Submitted to: Acta Horticulturae
Publication Type: Peer Reviewed Journal
Publication Acceptance Date: January 28, 2010
Publication Date: May 19, 2011
Citation: Omer, M.A., Locke, J.C., Frantz, J., Horst, L., Krause, C.R. 2011. Interaction of Calibrachoa and selected root and foliar pathogens in greenhouse settings. Acta Horticulturae. 893:173-180.
Interpretive Summary: Calibrachoa, a popular greenhouse ornamental, is a member of the night shade family with some similarities to petunias. Little is known about its response to infection by plant pathogens (e.g., water molds-species of Pythium and Phytophthora) that are commonly present in the greenhouse during the production process. Rooted cuttings of Calibrachoa were transplanted to 4 ½-inch pots containing a peat:perlite mix. All plants were treated once with an iron chelate (Fe-EDTA) solution to avoid iron deficiency that is commonly found in Calibrachoa production. Calibrachoa plants were treated with Pythium aphanidermatum, Pythium ultimum, Phytophthora cactorum, Phytophthora cinnamomi, Phytophthora citrophthora, Phytophthora nicotianae, Botrytis cinerea, and Verticillium dahliae. These pathogens may be introduced through the use of infested soil, contaminated tools, infected cuttings, and contaminated irrigation water.
Visual inspection of disease symptoms showed that response of Calibrachoa plants to the pathogen treatments fell into three distinct categories:
1) Leaves showed severe disease symptoms and roots were dead. This was noticeable on plants treated with Phytophthora citrophthora and Phytophthora nicotianae.
2) Moderate disease severity on plants treated with Botrytis, Phytophthora cinnamomi, and Verticillium.
3) Very little or no symptom on leaves and well developed root system in plants challenged with Phytophthora cactorum, Pythium ultimum, and Pythium aphanidermatum.
It appears that Calibrachoa is prone to infection by a diverse group of pathogens. Three of the Phytophthora species tested (P. nicotianae, P. citrophthora and P. cinnamomi) killed the plants within 2-5 weeks. Conversely, the two Pythium species (P. aphanidermatum and P. ultimum) had little effect on Calibrachoa. That could be due to the woody nature of Calibrachoa roots. Phytophthora species tested were known to infect woody plants. Growers and clinicians should be aware of Calibrachoa’s susceptibility to these plant pathogens. Steps should be taken, particularly by plant propagators, to exclude these pathogens as much as possible from their production systems.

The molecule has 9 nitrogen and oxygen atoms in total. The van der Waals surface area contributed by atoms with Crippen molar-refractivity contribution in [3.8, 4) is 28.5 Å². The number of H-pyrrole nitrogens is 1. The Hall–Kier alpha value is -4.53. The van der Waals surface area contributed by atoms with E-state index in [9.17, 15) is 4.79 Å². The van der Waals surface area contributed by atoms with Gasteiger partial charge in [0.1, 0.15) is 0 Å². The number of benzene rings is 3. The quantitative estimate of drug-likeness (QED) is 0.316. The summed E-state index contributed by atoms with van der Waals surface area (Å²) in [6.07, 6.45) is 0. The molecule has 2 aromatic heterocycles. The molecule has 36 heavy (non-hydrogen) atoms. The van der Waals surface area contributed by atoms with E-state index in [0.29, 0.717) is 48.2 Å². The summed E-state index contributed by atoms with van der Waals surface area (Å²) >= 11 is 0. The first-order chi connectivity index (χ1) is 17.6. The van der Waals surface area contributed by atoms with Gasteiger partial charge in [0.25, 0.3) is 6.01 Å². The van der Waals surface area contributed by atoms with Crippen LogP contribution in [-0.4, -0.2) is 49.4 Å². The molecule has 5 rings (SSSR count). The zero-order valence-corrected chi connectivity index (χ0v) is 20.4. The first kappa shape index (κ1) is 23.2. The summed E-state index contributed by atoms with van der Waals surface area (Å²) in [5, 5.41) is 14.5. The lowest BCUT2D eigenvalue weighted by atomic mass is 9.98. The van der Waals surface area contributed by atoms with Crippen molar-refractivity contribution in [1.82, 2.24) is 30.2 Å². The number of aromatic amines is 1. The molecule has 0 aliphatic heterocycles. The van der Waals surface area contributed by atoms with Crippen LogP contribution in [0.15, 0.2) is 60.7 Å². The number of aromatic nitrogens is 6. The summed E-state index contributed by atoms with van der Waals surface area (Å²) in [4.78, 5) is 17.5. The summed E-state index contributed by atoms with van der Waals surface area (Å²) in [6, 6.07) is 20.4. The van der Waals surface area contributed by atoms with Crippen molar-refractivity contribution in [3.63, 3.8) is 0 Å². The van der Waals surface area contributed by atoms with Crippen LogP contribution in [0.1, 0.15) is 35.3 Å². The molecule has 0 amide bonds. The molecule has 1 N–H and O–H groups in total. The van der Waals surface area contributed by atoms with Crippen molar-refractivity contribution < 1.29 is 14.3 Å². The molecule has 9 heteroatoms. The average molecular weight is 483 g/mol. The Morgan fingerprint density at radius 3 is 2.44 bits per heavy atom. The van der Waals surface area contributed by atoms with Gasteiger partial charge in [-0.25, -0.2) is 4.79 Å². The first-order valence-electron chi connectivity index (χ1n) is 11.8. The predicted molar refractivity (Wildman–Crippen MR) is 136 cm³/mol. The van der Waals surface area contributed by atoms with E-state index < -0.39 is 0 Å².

Calibrachoa (Calibrachoa x hybrida) is a popular annual ornamental that was introduced in the late 1990s by the greenhouse ornamental industry. Little is published about its interaction with pathogens commonly associated with greenhouse production. We report here for the first time the response of Calibrachoa to infection by pathogens that may be introduced in greenhouse production cycle through the use of infested soil, contaminated tools, infected cuttings, and contaminated irrigation water. Rooted cuttings of cv. Colorburst Violet were artificially inoculated with isolates from Phytophthora, Pythium, Verticillium and Botrytis. Symptoms expressed in response to infection included interveinal chlorosis of young leaves, wilting and necrotic root tips with fewer or no secondary or tertiary roots. Non-challenged plants had healthy root systems with an abundance of primary, secondary, and tertiary roots. We observed a 12 to > 80% decrease in root fresh weight in symptomatic plants compared to plants that showed no disease symptoms. All isolates from infected plants were recovered and identities confirmed. Greenhouse managers and clinicians should be aware that Calibrachoa is susceptible to several important plant pathogens and should scout regularly for them in order to exclude them as much as possible from their production systems.